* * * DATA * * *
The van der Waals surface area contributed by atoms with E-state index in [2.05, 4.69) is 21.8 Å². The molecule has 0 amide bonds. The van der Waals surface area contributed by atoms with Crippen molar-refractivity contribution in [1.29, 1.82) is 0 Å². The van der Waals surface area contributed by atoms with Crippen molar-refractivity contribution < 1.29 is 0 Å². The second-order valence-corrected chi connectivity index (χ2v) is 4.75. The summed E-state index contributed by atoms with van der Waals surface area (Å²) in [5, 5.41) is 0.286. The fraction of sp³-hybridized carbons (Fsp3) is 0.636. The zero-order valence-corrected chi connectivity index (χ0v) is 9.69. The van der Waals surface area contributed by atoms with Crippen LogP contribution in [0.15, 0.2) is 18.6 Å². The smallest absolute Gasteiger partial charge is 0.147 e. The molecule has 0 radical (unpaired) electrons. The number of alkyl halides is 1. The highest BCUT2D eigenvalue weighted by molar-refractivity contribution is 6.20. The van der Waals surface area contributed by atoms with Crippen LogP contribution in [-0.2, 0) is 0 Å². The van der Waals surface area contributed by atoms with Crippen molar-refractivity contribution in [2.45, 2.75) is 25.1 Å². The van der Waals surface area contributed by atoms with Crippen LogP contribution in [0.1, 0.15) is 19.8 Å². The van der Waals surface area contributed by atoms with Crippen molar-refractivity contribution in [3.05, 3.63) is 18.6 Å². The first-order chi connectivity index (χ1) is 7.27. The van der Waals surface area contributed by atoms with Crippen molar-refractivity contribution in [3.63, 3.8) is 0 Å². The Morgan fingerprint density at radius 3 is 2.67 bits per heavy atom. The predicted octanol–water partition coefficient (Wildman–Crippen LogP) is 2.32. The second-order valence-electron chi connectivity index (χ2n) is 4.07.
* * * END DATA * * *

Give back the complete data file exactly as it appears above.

The van der Waals surface area contributed by atoms with E-state index in [2.05, 4.69) is 21.8 Å². The molecule has 0 amide bonds. The van der Waals surface area contributed by atoms with Crippen molar-refractivity contribution in [1.29, 1.82) is 0 Å². The van der Waals surface area contributed by atoms with Crippen molar-refractivity contribution < 1.29 is 0 Å². The second-order valence-corrected chi connectivity index (χ2v) is 4.75. The summed E-state index contributed by atoms with van der Waals surface area (Å²) in [5, 5.41) is 0.286. The fraction of sp³-hybridized carbons (Fsp3) is 0.636. The zero-order valence-corrected chi connectivity index (χ0v) is 9.69. The van der Waals surface area contributed by atoms with Crippen LogP contribution in [0.15, 0.2) is 18.6 Å². The smallest absolute Gasteiger partial charge is 0.147 e. The molecule has 0 radical (unpaired) electrons. The number of alkyl halides is 1. The highest BCUT2D eigenvalue weighted by molar-refractivity contribution is 6.20. The van der Waals surface area contributed by atoms with Crippen LogP contribution in [-0.2, 0) is 0 Å². The van der Waals surface area contributed by atoms with Crippen molar-refractivity contribution in [2.45, 2.75) is 25.1 Å². The van der Waals surface area contributed by atoms with Crippen LogP contribution in [0.1, 0.15) is 19.8 Å². The van der Waals surface area contributed by atoms with Crippen molar-refractivity contribution in [3.05, 3.63) is 18.6 Å². The first-order chi connectivity index (χ1) is 7.27. The van der Waals surface area contributed by atoms with Crippen molar-refractivity contribution in [3.63, 3.8) is 0 Å². The Morgan fingerprint density at radius 3 is 2.67 bits per heavy atom. The predicted octanol–water partition coefficient (Wildman–Crippen LogP) is 2.32. The second-order valence-electron chi connectivity index (χ2n) is 4.07.